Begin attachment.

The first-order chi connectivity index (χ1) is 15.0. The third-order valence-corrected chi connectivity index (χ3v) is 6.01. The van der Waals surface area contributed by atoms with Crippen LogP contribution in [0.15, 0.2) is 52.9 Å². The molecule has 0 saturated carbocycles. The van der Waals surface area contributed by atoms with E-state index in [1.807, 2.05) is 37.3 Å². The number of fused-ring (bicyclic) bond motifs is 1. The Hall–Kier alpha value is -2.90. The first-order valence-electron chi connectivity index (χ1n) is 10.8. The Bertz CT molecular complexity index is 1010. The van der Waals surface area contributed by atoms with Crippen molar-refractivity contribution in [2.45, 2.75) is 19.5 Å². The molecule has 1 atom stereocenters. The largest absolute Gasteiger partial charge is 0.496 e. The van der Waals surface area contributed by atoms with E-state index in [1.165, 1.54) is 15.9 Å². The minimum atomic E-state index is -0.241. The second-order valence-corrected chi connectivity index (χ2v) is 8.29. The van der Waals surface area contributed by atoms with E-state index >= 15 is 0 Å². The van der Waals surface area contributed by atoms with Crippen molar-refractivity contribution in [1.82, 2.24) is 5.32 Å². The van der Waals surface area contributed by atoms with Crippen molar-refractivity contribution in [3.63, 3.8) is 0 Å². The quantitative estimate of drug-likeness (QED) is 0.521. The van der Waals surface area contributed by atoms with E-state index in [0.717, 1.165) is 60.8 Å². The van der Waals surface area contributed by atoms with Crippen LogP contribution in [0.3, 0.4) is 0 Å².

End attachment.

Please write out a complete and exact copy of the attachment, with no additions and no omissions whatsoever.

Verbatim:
The first-order chi connectivity index (χ1) is 15.0. The third-order valence-corrected chi connectivity index (χ3v) is 6.01. The van der Waals surface area contributed by atoms with Crippen LogP contribution in [0.15, 0.2) is 52.9 Å². The molecule has 0 saturated carbocycles. The van der Waals surface area contributed by atoms with E-state index in [1.807, 2.05) is 37.3 Å². The number of fused-ring (bicyclic) bond motifs is 1. The Hall–Kier alpha value is -2.90. The first-order valence-electron chi connectivity index (χ1n) is 10.8. The Bertz CT molecular complexity index is 1010. The van der Waals surface area contributed by atoms with Crippen molar-refractivity contribution in [2.45, 2.75) is 19.5 Å². The molecule has 1 atom stereocenters. The largest absolute Gasteiger partial charge is 0.496 e. The van der Waals surface area contributed by atoms with E-state index in [1.165, 1.54) is 15.9 Å². The minimum atomic E-state index is -0.241. The second-order valence-corrected chi connectivity index (χ2v) is 8.29. The van der Waals surface area contributed by atoms with E-state index >= 15 is 0 Å². The van der Waals surface area contributed by atoms with Crippen molar-refractivity contribution in [1.82, 2.24) is 5.32 Å². The van der Waals surface area contributed by atoms with Crippen molar-refractivity contribution in [3.63, 3.8) is 0 Å². The quantitative estimate of drug-likeness (QED) is 0.521. The van der Waals surface area contributed by atoms with E-state index in [0.717, 1.165) is 60.8 Å². The van der Waals surface area contributed by atoms with Crippen LogP contribution in [0.3, 0.4) is 0 Å².